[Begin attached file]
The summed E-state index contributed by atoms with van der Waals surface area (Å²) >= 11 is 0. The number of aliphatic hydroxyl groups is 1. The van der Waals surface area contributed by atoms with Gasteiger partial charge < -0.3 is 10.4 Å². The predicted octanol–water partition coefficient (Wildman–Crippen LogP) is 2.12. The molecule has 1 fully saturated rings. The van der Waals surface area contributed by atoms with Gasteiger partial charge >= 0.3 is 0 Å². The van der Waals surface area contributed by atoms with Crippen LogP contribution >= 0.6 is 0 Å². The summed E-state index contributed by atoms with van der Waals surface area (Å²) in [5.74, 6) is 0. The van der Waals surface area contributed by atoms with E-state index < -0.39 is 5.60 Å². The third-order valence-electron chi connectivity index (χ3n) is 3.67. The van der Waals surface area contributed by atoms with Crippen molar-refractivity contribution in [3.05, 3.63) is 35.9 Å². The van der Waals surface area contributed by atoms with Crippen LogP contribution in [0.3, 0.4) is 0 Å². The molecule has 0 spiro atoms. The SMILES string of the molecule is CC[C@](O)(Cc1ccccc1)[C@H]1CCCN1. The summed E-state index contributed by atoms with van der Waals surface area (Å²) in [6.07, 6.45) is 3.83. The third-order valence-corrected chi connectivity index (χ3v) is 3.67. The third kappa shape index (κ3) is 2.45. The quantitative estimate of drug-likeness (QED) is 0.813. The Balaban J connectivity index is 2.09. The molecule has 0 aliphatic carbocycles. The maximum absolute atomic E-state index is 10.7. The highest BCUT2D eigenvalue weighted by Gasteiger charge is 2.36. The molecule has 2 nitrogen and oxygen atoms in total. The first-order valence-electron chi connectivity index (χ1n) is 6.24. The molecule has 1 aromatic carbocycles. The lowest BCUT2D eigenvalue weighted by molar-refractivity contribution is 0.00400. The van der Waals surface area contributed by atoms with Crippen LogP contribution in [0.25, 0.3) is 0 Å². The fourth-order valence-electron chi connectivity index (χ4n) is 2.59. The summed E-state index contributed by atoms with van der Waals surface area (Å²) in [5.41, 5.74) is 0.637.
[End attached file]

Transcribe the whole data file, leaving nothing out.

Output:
The summed E-state index contributed by atoms with van der Waals surface area (Å²) >= 11 is 0. The number of aliphatic hydroxyl groups is 1. The van der Waals surface area contributed by atoms with Gasteiger partial charge < -0.3 is 10.4 Å². The predicted octanol–water partition coefficient (Wildman–Crippen LogP) is 2.12. The molecule has 1 fully saturated rings. The van der Waals surface area contributed by atoms with Gasteiger partial charge >= 0.3 is 0 Å². The van der Waals surface area contributed by atoms with Crippen LogP contribution >= 0.6 is 0 Å². The summed E-state index contributed by atoms with van der Waals surface area (Å²) in [5.74, 6) is 0. The van der Waals surface area contributed by atoms with E-state index < -0.39 is 5.60 Å². The third-order valence-electron chi connectivity index (χ3n) is 3.67. The van der Waals surface area contributed by atoms with Crippen molar-refractivity contribution in [3.05, 3.63) is 35.9 Å². The van der Waals surface area contributed by atoms with Crippen LogP contribution in [0.3, 0.4) is 0 Å². The molecule has 0 spiro atoms. The SMILES string of the molecule is CC[C@](O)(Cc1ccccc1)[C@H]1CCCN1. The summed E-state index contributed by atoms with van der Waals surface area (Å²) in [6.07, 6.45) is 3.83. The third-order valence-corrected chi connectivity index (χ3v) is 3.67. The third kappa shape index (κ3) is 2.45. The quantitative estimate of drug-likeness (QED) is 0.813. The Balaban J connectivity index is 2.09. The molecule has 0 aliphatic carbocycles. The maximum absolute atomic E-state index is 10.7. The highest BCUT2D eigenvalue weighted by Gasteiger charge is 2.36. The molecule has 2 nitrogen and oxygen atoms in total. The first-order valence-electron chi connectivity index (χ1n) is 6.24. The molecule has 1 aromatic carbocycles. The lowest BCUT2D eigenvalue weighted by molar-refractivity contribution is 0.00400. The van der Waals surface area contributed by atoms with Crippen LogP contribution in [0.25, 0.3) is 0 Å². The fourth-order valence-electron chi connectivity index (χ4n) is 2.59. The summed E-state index contributed by atoms with van der Waals surface area (Å²) in [5.41, 5.74) is 0.637.